Some Liturgical Notes for Advent
Advent is the season that opens the Christian liturgical year, a time of preparing for the coming of our Lord Jesus Christ. As we anticipate the celebration of the Lord's birth, we look forward to his coming again in glory, even as we prepare ourselves to receive him worthily-here and now in the blessed Eucharist, as on that final day when we shall partake of the heavenly liturgy.
Being a season of preparation, Advent has a true penitential character. We recognize our unworthiness to receive the Lord because of our sinfulness and we prepare ourselves by approaching the Sacrament of Reconciliation, by being more prayerful and by being more charitable to our needy brothers and sisters, especially those who are most in need.
1. Purple vestments are used throughout the season to remind us that we need to prepare ourselves to receive the Lord worthily. As to the shade of purple, liturgists opine that we use those with a bluer tinge to suggest the Marian character of the season (Our Lady after all is our best model, since she received Jesus worthily in her Immaculate womb) rather than those with a more reddish tinge which better recall the Passion of the Lord during the season of Lent.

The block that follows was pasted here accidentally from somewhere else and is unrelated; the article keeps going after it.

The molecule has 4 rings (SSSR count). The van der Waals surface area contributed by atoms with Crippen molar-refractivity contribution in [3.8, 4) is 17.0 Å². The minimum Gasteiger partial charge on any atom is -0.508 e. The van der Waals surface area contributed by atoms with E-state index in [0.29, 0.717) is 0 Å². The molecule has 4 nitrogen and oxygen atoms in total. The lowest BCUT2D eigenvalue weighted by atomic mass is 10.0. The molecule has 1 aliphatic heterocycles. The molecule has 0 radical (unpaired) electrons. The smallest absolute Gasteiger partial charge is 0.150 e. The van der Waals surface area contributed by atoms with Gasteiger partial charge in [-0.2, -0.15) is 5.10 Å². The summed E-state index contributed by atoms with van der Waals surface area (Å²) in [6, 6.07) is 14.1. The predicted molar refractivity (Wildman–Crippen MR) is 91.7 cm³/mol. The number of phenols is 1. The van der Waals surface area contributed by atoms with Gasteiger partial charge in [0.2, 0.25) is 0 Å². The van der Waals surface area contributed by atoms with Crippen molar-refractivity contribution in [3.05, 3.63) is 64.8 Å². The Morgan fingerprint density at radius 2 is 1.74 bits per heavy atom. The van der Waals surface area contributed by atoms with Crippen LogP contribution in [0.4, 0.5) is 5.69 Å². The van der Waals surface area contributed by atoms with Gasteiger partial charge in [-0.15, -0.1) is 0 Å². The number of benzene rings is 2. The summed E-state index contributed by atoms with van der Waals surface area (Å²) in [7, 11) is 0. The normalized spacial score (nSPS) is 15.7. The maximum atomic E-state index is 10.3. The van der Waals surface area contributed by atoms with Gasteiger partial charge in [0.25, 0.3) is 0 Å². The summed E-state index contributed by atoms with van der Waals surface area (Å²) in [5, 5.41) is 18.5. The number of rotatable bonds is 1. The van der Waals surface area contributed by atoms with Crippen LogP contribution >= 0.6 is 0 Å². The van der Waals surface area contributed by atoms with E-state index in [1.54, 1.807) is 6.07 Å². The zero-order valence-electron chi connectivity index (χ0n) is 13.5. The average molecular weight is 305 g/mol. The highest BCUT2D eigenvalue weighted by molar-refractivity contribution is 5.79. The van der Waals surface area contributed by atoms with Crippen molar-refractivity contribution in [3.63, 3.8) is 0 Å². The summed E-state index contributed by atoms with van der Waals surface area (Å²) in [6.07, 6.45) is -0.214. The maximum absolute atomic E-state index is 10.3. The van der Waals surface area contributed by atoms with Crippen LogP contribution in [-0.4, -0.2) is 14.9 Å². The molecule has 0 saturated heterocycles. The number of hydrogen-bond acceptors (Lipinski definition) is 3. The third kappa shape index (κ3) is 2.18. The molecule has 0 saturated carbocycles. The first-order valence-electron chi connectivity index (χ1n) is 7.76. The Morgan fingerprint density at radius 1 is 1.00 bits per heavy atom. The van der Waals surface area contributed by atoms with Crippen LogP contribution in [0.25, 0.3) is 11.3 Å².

2. We lessen the ornaments used in the sanctuary and the rest of the Church to allow for a more somber and quiet anticipation of the joy of Christmas. Christmas decorations are not yet appropriate, at least before December 17. (The same applies to the choice of liturgical songs)
3. The Gloria is not sung except during the Solemnity of the Immaculate Conception or other celebrations of great import and prominence (Consult Table of Precedence of Liturgical Days). Note: The Solemnity of the Immaculate Conception is a holy day of obligation in the Philippines. The use of organ music and other instrumental music is also subdued in the liturgy, usually limited only to the accompaniment of the singing.
4. As such, it is liturgically opportune to hold penitential services during the season of Advent. The same also goes for retreats and recollections that complement our liturgical preparation. Outreach programs and charitable acts are also appropriate.
However, Advent is also a season of joy at the certainty of the Lord's coming as promised by God and foretold by the prophets. During the third Sunday of Advent called Gaudete (after the first word of the entrance antiphon, which is taken from the letter of Paul to the Galatians), we express this joy in the liturgy, as the coming of the Lord already draws near:
5. One of the candles in the Advent wreath, the one which is designated for Gaudete Sunday, is colored rose or pink. Rose or pink vestments may also be used and more ornaments may be placed in the sanctuary and the rest of the Church. (They are however to be taken down again after Evening Prayer II of that Sunday). The Advent candle is a crown of light that symbolizes our increasing hope and expectation as the coming of the Lord approaches. It is lighted during the celebration of the Eucharist, the Liturgy of the Hours, and other appropriate times.
May our proper celebration of Advent prepare us to celebrate worthily the great season of the Lord's coming to dwell among us and share our life. May it help us to be more holy and more loving as we strive to work for the coming of God's Kingdom.